###### Example 3.2.5

In this section's preview activity, we considered the vectors

which form a basis \(\bcal=\{\vvec_1,\vvec_2\}\) for \(\real^2\text{.}\)

In the standard coordinate system, the point \((2,-3)\) is found by moving 2 units to the right and 3 units down. We would like to define a new coordinate system where we interpret \((2,-3)\) to mean we move two times along \(\vvec_1\) and 3 times along \(-\vvec_2\text{.}\) As we see in the figure, doing so leaves us at the point \((1,-4)\text{,}\) expressed in the usual coordinate system.

We have seen that

The coordinates of the vector \(\xvec\) in the new coordinate system are the weights that we use to create \(\xvec\) as a linear combination of \(\vvec_1\) and \(\vvec_2\text{.}\)

Since we now have two descriptions of the vector \(\xvec\text{,}\) we need some notation to keep track of which coordinate system we are using. Because \(\twovec{1}{-4} = 2\vvec_1 - 3\vvec_2\text{,}\) we will write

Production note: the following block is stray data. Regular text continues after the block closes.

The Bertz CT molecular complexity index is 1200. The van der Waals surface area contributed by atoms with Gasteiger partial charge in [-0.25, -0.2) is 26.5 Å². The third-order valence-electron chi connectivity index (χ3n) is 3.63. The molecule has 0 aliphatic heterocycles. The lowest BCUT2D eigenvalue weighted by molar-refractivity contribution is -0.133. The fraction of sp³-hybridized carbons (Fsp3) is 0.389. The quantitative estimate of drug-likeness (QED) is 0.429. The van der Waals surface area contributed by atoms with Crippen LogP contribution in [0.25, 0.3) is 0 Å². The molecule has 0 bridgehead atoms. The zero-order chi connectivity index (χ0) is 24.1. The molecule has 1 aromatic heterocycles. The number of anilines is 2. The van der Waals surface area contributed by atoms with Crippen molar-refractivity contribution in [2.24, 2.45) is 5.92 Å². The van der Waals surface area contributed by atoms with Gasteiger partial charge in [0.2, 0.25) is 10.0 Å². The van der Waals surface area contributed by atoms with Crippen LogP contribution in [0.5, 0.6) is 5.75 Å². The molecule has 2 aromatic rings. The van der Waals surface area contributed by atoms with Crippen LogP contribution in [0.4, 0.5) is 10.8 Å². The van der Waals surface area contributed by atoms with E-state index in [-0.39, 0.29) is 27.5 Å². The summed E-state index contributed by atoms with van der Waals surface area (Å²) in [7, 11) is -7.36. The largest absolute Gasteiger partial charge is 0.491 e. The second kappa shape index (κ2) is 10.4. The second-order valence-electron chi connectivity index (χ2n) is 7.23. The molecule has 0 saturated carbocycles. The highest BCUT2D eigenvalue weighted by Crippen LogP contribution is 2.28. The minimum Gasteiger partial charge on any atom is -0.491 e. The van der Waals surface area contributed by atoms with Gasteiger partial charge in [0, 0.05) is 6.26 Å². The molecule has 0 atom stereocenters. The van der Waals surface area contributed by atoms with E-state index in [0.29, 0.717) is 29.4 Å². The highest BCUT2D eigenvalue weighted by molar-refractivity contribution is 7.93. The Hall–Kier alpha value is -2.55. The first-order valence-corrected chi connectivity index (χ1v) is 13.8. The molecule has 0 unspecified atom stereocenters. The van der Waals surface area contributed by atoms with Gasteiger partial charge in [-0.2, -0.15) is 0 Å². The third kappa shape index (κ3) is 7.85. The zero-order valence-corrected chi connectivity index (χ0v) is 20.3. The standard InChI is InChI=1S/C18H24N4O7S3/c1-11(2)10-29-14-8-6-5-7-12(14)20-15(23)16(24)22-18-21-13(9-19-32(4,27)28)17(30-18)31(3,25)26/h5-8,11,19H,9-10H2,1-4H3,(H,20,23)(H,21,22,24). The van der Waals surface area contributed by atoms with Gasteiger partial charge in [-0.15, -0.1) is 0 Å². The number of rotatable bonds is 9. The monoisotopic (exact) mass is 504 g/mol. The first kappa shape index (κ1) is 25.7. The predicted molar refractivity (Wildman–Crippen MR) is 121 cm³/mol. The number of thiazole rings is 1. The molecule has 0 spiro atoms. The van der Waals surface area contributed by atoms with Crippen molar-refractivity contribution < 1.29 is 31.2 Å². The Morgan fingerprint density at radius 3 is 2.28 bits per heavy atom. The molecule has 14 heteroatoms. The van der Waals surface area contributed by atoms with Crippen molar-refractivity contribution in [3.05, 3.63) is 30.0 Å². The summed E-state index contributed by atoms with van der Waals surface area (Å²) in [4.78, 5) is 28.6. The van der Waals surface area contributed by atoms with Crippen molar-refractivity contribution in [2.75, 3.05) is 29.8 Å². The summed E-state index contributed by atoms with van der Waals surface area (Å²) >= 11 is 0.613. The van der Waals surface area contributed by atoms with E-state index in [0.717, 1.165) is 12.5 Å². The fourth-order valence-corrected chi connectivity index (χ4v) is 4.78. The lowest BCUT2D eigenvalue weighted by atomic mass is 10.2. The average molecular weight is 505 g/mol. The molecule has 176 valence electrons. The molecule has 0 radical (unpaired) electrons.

More generally, \(\coords{\xvec}{\bcal}\) will denote the coordinates of \(\xvec\) in the basis \(\bcal\text{;}\) that is, \(\coords{\xvec}{\bcal}\) is the vector \(\twovec{c_1}{c_2}\) of weights such that

To illustrate, if the coordinates of \(\xvec\) in the basis \(\bcal\) are

then

We conclude that

This demonstrates how we can translate coordinates in the basis \(\bcal\) into standard coordinates.

Suppose we know the expression of a vector \(\xvec\) in standard coordinates. How can we find its coordinates in the basis \(\bcal\text{?}\) For instance, suppose \(\xvec=\twovec{-8}{2}\) and that we would like to find \(\coords{\xvec}{\bcal}\text{.}\) We have

where

or

This linear system for the weights defines an augmented matrix

Therefore,